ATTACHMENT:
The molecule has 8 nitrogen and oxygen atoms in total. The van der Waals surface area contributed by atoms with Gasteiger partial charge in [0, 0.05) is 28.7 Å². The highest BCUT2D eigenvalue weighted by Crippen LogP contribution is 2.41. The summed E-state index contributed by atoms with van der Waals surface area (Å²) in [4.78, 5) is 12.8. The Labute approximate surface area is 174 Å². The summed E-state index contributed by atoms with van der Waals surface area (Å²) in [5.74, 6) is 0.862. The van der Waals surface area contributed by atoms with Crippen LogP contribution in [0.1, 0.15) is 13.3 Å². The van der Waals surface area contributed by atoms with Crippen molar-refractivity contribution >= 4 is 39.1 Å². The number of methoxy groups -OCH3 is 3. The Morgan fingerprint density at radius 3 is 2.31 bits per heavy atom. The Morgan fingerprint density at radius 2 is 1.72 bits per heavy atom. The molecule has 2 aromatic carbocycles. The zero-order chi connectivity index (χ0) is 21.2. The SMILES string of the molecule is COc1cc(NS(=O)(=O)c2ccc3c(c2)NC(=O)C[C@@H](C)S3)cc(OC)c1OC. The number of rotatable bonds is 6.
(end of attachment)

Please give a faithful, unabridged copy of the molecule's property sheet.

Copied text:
The molecule has 8 nitrogen and oxygen atoms in total. The van der Waals surface area contributed by atoms with Gasteiger partial charge in [0, 0.05) is 28.7 Å². The highest BCUT2D eigenvalue weighted by Crippen LogP contribution is 2.41. The summed E-state index contributed by atoms with van der Waals surface area (Å²) in [4.78, 5) is 12.8. The Labute approximate surface area is 174 Å². The summed E-state index contributed by atoms with van der Waals surface area (Å²) in [5.74, 6) is 0.862. The van der Waals surface area contributed by atoms with Crippen LogP contribution in [0.1, 0.15) is 13.3 Å². The van der Waals surface area contributed by atoms with Crippen molar-refractivity contribution >= 4 is 39.1 Å². The number of methoxy groups -OCH3 is 3. The Morgan fingerprint density at radius 3 is 2.31 bits per heavy atom. The Morgan fingerprint density at radius 2 is 1.72 bits per heavy atom. The molecule has 2 aromatic carbocycles. The zero-order chi connectivity index (χ0) is 21.2. The SMILES string of the molecule is COc1cc(NS(=O)(=O)c2ccc3c(c2)NC(=O)C[C@@H](C)S3)cc(OC)c1OC. The number of rotatable bonds is 6.